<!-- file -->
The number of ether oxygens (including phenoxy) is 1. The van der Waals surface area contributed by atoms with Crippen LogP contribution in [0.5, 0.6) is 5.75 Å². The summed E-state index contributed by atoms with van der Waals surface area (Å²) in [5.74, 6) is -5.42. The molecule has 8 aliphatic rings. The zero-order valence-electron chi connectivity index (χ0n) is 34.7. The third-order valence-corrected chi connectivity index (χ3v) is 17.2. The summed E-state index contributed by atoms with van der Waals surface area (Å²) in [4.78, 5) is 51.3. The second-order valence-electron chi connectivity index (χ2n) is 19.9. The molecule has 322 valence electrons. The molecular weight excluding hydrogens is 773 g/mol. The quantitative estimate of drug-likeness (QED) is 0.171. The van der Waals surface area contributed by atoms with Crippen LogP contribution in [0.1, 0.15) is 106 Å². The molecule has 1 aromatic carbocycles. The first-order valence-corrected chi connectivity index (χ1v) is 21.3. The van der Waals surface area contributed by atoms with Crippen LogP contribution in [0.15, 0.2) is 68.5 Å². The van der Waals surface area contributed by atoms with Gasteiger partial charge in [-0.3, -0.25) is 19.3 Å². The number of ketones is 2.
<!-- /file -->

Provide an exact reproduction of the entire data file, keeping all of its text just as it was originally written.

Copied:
The number of ether oxygens (including phenoxy) is 1. The van der Waals surface area contributed by atoms with Crippen LogP contribution in [0.5, 0.6) is 5.75 Å². The summed E-state index contributed by atoms with van der Waals surface area (Å²) in [5.74, 6) is -5.42. The molecule has 8 aliphatic rings. The zero-order valence-electron chi connectivity index (χ0n) is 34.7. The third-order valence-corrected chi connectivity index (χ3v) is 17.2. The summed E-state index contributed by atoms with van der Waals surface area (Å²) in [4.78, 5) is 51.3. The second-order valence-electron chi connectivity index (χ2n) is 19.9. The molecule has 322 valence electrons. The molecular weight excluding hydrogens is 773 g/mol. The quantitative estimate of drug-likeness (QED) is 0.171. The van der Waals surface area contributed by atoms with Crippen LogP contribution in [0.1, 0.15) is 106 Å². The molecule has 1 aromatic carbocycles. The first-order valence-corrected chi connectivity index (χ1v) is 21.3. The van der Waals surface area contributed by atoms with Crippen LogP contribution in [0.15, 0.2) is 68.5 Å². The van der Waals surface area contributed by atoms with Gasteiger partial charge in [-0.3, -0.25) is 19.3 Å². The number of ketones is 2.